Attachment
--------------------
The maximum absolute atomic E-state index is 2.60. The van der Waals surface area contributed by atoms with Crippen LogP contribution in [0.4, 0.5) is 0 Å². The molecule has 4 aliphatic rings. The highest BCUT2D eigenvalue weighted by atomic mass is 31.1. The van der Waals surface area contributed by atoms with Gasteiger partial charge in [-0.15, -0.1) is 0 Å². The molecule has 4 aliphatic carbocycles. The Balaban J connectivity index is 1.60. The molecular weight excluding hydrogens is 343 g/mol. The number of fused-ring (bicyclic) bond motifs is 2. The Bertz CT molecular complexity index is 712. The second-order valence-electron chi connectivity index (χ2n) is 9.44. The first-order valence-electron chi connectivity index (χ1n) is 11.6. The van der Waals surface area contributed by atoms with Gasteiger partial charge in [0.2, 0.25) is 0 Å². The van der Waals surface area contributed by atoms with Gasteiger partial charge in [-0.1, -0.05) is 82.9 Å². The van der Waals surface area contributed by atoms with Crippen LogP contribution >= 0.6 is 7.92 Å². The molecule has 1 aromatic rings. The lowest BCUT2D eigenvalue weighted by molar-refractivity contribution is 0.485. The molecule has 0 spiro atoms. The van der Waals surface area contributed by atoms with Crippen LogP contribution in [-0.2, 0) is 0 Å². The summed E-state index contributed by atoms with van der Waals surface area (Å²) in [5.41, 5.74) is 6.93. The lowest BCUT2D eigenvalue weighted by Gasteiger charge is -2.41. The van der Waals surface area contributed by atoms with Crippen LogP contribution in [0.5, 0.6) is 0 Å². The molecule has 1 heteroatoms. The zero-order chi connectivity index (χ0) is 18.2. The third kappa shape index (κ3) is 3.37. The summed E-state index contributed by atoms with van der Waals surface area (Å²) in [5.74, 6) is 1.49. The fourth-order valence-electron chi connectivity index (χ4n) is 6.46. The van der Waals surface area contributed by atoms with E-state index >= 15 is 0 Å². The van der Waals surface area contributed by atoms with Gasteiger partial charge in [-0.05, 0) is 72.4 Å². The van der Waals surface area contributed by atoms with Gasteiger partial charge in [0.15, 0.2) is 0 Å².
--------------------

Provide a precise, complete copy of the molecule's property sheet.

The maximum absolute atomic E-state index is 2.60. The van der Waals surface area contributed by atoms with Crippen LogP contribution in [0.4, 0.5) is 0 Å². The molecule has 4 aliphatic rings. The highest BCUT2D eigenvalue weighted by atomic mass is 31.1. The van der Waals surface area contributed by atoms with Gasteiger partial charge in [-0.15, -0.1) is 0 Å². The molecule has 4 aliphatic carbocycles. The Balaban J connectivity index is 1.60. The molecular weight excluding hydrogens is 343 g/mol. The number of fused-ring (bicyclic) bond motifs is 2. The Bertz CT molecular complexity index is 712. The second-order valence-electron chi connectivity index (χ2n) is 9.44. The first-order valence-electron chi connectivity index (χ1n) is 11.6. The van der Waals surface area contributed by atoms with Gasteiger partial charge in [0.2, 0.25) is 0 Å². The van der Waals surface area contributed by atoms with Gasteiger partial charge in [-0.1, -0.05) is 82.9 Å². The van der Waals surface area contributed by atoms with Crippen LogP contribution >= 0.6 is 7.92 Å². The molecule has 1 aromatic rings. The lowest BCUT2D eigenvalue weighted by molar-refractivity contribution is 0.485. The molecule has 0 spiro atoms. The van der Waals surface area contributed by atoms with Crippen LogP contribution in [-0.2, 0) is 0 Å². The summed E-state index contributed by atoms with van der Waals surface area (Å²) in [5.41, 5.74) is 6.93. The lowest BCUT2D eigenvalue weighted by Gasteiger charge is -2.41. The van der Waals surface area contributed by atoms with Crippen LogP contribution in [0.5, 0.6) is 0 Å². The molecule has 1 heteroatoms. The zero-order chi connectivity index (χ0) is 18.2. The third kappa shape index (κ3) is 3.37. The summed E-state index contributed by atoms with van der Waals surface area (Å²) in [5.74, 6) is 1.49. The fourth-order valence-electron chi connectivity index (χ4n) is 6.46. The van der Waals surface area contributed by atoms with E-state index >= 15 is 0 Å². The van der Waals surface area contributed by atoms with Gasteiger partial charge in [-0.05, 0) is 72.4 Å². The van der Waals surface area contributed by atoms with Gasteiger partial charge in [0.15, 0.2) is 0 Å².